Prius 2008 Winter Tires

toyota
prius
driving
tires
winter

#1

I had terrible issues driving in the snow /ice last month. The car literally would not move forward. I bought 4 new Michelin Tires (Weatherwise II) but am thinking I should put on Snow Tires. Does anyone know if I can put them on the front only since the car is FWD?

Also - any recommendations on which tire to choose?


#2

Putting on 2 winter tires on a FWD borders on treacherous. Getting going the rear tires don’t do much, however stopping and cornering you need the rear traction to keep the vehicle from spinning out.

You hit the brakes with 2 winters on a FWD on snow/ice the rear end will swing around making recovery especially difficult. Also in a wintery corner the front will stay planted and the rear will simply slide out easily.

Hopefully that makes sense. The best part of 4 winter tires beyond getting moving is superior control you have in bad conditions.


#3

You want to have winter tyres on all four tyres.

Look at it this way.  Snow and ice can cause two problems.  One, as you have noted, is the no go, because you don't go.  The other is no stop. 

No go is an inconvenience, but you get a second chance.  The no stop means you can end up in the ditch or worse.  

 Having winter tyres on just two wheels will likely give you a less safe ride than having all seasons tyres on all four wheels.

#4

Winter tires are what you need, but you need FOUR, not just two. You want equal traction at all four corners.


#5

Less traction on the back can easily lead to a spin. Spins are bad news. You want four winter tires to avoid this.

As for recommendations, check out the reviews and test results on Tire Rack’s web site.


#6

As you have found out, the Prius totally sucks as a winter car, with worse than usual traction, regardless of having four new tires. Snow tires will help you, but you need four of them. Mismatched tires can cause handling difficulties even in the best of conditions, and increasing your ability to accelerate can create a false sense of security, possibly leading you to do something that will cause you to spin out of control, thanks in part to the lower level of traction offered by the all-season tires in the back of the car. Two snow tires on the front will help you go, but will not help much in the stopping or steering departments, which are, as others have noted, dangerous rather than inconvenient. I will take getting stuck in my driveway over spinning out of control on the Interstate any day.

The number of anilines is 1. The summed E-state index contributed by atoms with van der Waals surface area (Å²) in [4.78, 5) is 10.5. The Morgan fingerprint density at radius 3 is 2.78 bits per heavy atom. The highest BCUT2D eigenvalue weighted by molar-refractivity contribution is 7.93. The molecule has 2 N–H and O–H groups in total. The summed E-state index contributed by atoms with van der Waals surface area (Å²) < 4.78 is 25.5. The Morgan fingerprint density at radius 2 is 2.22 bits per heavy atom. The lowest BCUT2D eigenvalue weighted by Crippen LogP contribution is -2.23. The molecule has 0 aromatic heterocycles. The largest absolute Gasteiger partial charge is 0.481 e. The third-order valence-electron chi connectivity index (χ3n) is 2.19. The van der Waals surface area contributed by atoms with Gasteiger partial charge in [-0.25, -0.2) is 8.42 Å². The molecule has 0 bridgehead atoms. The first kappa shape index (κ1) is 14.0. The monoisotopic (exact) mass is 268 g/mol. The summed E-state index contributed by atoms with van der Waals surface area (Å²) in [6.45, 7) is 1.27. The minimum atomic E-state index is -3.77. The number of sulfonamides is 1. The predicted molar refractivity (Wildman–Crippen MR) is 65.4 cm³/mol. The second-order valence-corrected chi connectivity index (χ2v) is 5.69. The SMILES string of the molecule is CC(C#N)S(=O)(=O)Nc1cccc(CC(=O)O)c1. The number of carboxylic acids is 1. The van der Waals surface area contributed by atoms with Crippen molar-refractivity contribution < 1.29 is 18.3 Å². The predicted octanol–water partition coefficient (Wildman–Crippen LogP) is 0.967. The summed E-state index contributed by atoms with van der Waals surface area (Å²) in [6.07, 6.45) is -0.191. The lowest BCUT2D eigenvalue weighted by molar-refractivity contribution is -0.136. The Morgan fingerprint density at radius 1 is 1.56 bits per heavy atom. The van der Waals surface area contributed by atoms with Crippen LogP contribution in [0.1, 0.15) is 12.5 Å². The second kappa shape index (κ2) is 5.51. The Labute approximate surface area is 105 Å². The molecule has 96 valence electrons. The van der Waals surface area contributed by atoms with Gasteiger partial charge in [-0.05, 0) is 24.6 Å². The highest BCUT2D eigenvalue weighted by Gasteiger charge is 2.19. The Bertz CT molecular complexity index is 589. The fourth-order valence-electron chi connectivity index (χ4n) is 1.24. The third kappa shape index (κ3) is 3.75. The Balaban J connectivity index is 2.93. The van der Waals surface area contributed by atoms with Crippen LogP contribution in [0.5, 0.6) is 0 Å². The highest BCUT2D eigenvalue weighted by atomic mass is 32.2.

#7

This is NOT the first person here who says they are having problems with the Prius in snow. I usually recommend just good all-season tires for fwd vehicles, but if this vehicle is having a problem…then it sounds like it should have good winter tires.


#8

Beyond Prius, many new cars with low profile wider all-seasons fall on their face in the winter. It is becoming more common that cars even entry level are equipped out of the box in this manner.

No more 60+ series running on 14" or even 15" rims. Now its 40-55 series on a 17"+ rim.


#9

What’s With Cars That People Have To Buy Special Tires For In Order To Drive In The Winter ? Is It A function Of Poor Car Design Or Poor Driver Skills Or Both ?

I though these Prius cars sold at a premium price for a little car. You’d think that it would come equipped or designed for practical, safe use in all weather conditions. If they’re really that poor then maybe a recall is in order.

"I had terrible issues driving in the snow /ice last month. The car literally would not move forward. "

What gives ?

CSA


#10

If you are considering only 2 winter tires, please watch the video first. No other way to word it.


#11

People have been using both car design and sticky tires to cover up poor driving skills for a long, long, long time.

Some people have no concept of being able to feather a throttle in order to get traction from the drive tires in winter weather conditions. Hence the reason why there was first FWD cars. Then when that didn’t work, they started selling AWD cars. Then when that didn’t work, they started selling brake actuated traction control systems. And now, to remove the poor driver from the equation, they now have the traction control work together with throttle control.

So, all the drivers do now is stomp on the gas pedal, and the car does all the thinking for them. It applies the brakes to the spinning tire, modulates the throttle to keep the rpms low enough, and most likely shifts into second gear if the owner was smart enough to push the Snow/Winter setting button for their transmission.

Give them the winter tires, and that means the computers have to work just a little less hard to get the driver up to their desired speed, right before they plunge head first into the biggest ditch available.

BC.


#12

I respectfully disagree. I own a 2004 Prius and have been driving through snowy Vermont Winters for years. The keys are good Winter tires, using the “B” setting when necessary to slow the car without using the brakes, disabling traction control when conditions merit this, and just plain common sense driving. This year I am using a set of Nokian Hakkapeliitta R’s - they’ve been terrific!